The 2013 NICE Report ‘Dementia: independence and wellbeing’ stated that “It is important that people with dementia can take part in leisure activities during their day that are meaningful to them. People have different interests and preferences about how they wish to spend their time. People with dementia are no exception but increasingly need the support of others to participate. Understanding this and how to enable people with dementia to take part in leisure activities can help maintain and improve quality of life.”
By running meaningful and stimulating activities in care settings residents are given a sense of purpose, which is crucial for health and wellbeing. People living with dementia are no exception to this, and care providers have an important role to play in identifying opportunities and supporting individuals to become involved. Whilst thinking about the activities that you are going to run it is also important to think about how you are going to record what you have done, and to think about what has gone well and what hasn’t gone so well. In all of our own residencies and workshops our facilitators write journals to reflect upon what has happened in each session – these use the same format every time, and never take longer than five minutes to write! We find them a brilliant way to reflect upon what we have done, and what we would like to do in future sessions.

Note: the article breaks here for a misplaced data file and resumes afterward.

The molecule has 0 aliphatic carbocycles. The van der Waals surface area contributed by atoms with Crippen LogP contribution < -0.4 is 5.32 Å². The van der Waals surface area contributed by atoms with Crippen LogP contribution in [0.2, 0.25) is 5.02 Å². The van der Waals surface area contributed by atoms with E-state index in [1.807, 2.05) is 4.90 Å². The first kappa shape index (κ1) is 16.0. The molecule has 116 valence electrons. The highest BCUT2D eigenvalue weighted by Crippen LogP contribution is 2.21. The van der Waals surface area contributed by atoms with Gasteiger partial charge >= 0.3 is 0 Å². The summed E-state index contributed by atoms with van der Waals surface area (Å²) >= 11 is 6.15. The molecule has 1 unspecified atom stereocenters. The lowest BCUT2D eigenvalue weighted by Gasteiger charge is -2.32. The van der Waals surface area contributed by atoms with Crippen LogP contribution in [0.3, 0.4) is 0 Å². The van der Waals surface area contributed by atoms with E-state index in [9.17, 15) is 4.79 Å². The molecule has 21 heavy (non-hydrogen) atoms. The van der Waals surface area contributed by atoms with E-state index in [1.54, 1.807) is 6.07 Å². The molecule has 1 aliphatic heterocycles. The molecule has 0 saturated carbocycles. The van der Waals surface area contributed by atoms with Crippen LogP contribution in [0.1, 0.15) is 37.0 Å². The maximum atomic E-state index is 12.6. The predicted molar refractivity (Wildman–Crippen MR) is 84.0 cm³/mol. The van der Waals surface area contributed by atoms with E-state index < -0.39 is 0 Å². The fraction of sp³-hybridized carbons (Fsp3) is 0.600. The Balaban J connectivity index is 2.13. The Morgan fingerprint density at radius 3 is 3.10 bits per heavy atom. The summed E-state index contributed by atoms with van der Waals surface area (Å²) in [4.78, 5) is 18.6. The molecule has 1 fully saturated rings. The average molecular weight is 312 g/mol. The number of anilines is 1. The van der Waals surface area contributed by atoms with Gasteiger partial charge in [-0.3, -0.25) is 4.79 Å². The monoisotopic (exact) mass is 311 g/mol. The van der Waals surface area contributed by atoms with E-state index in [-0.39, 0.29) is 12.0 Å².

WAYS TO IDENTIFY SUCCESS
- The group worked together particularly well.
- Somebody did something unexpected or new.
- You feel you did something particularly well.
- You feel that an activity or game went particularly well.
- If appropriate ask members of the group what they have enjoyed, or what they feel has gone well.
WAYS TO RECORD SUCCESS
- Write down things that have gone particularly well.
- Write down things that people have said or done that are surprising or that you feel pleased with.
- Get somebody to take photos of the workshop, or of things that people have made.
- Write down any feedback that people have given on their experiences of taking part.
AND WHEN THINGS DON’T GO TO PLAN
- What didn’t got well? What were you not happy about?
- Was there anything you could have done differently within the workshop?
- What could you do differently next time?
Most workshops will be a mixture of things that go brilliantly and things that do not go to plan! Don’t be afraid of this – because making mistakes or dealing with the unexpected is how you will learn, and develop your skills.